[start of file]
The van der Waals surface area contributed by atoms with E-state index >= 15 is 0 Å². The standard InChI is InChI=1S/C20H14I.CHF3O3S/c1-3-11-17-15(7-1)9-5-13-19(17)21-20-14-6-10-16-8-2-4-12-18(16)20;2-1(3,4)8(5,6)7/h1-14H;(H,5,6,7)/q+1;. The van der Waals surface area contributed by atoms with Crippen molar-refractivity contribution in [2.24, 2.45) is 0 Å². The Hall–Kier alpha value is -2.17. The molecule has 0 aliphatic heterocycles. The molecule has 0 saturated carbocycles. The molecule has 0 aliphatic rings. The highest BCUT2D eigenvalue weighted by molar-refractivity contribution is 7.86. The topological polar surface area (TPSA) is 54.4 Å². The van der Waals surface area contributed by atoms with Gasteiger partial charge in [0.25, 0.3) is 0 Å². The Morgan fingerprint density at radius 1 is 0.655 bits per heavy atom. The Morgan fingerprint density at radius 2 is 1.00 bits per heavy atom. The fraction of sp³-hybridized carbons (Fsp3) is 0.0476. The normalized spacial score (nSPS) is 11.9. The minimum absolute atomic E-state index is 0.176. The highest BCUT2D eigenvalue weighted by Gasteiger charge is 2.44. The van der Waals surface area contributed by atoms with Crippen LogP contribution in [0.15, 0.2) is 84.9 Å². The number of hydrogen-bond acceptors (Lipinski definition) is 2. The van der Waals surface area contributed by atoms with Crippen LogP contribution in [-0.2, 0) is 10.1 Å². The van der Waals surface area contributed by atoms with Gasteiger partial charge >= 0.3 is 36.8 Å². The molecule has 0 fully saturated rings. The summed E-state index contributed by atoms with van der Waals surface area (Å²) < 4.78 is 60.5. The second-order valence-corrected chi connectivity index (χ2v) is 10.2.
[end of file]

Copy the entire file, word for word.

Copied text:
The van der Waals surface area contributed by atoms with E-state index >= 15 is 0 Å². The standard InChI is InChI=1S/C20H14I.CHF3O3S/c1-3-11-17-15(7-1)9-5-13-19(17)21-20-14-6-10-16-8-2-4-12-18(16)20;2-1(3,4)8(5,6)7/h1-14H;(H,5,6,7)/q+1;. The van der Waals surface area contributed by atoms with Crippen molar-refractivity contribution in [2.24, 2.45) is 0 Å². The Hall–Kier alpha value is -2.17. The molecule has 0 aliphatic heterocycles. The molecule has 0 saturated carbocycles. The molecule has 0 aliphatic rings. The highest BCUT2D eigenvalue weighted by molar-refractivity contribution is 7.86. The topological polar surface area (TPSA) is 54.4 Å². The van der Waals surface area contributed by atoms with Gasteiger partial charge in [0.25, 0.3) is 0 Å². The Morgan fingerprint density at radius 1 is 0.655 bits per heavy atom. The Morgan fingerprint density at radius 2 is 1.00 bits per heavy atom. The fraction of sp³-hybridized carbons (Fsp3) is 0.0476. The normalized spacial score (nSPS) is 11.9. The minimum absolute atomic E-state index is 0.176. The highest BCUT2D eigenvalue weighted by Gasteiger charge is 2.44. The van der Waals surface area contributed by atoms with Crippen LogP contribution in [0.15, 0.2) is 84.9 Å². The number of hydrogen-bond acceptors (Lipinski definition) is 2. The van der Waals surface area contributed by atoms with Crippen LogP contribution in [-0.2, 0) is 10.1 Å². The van der Waals surface area contributed by atoms with Gasteiger partial charge >= 0.3 is 36.8 Å². The molecule has 0 fully saturated rings. The summed E-state index contributed by atoms with van der Waals surface area (Å²) < 4.78 is 60.5. The second-order valence-corrected chi connectivity index (χ2v) is 10.2.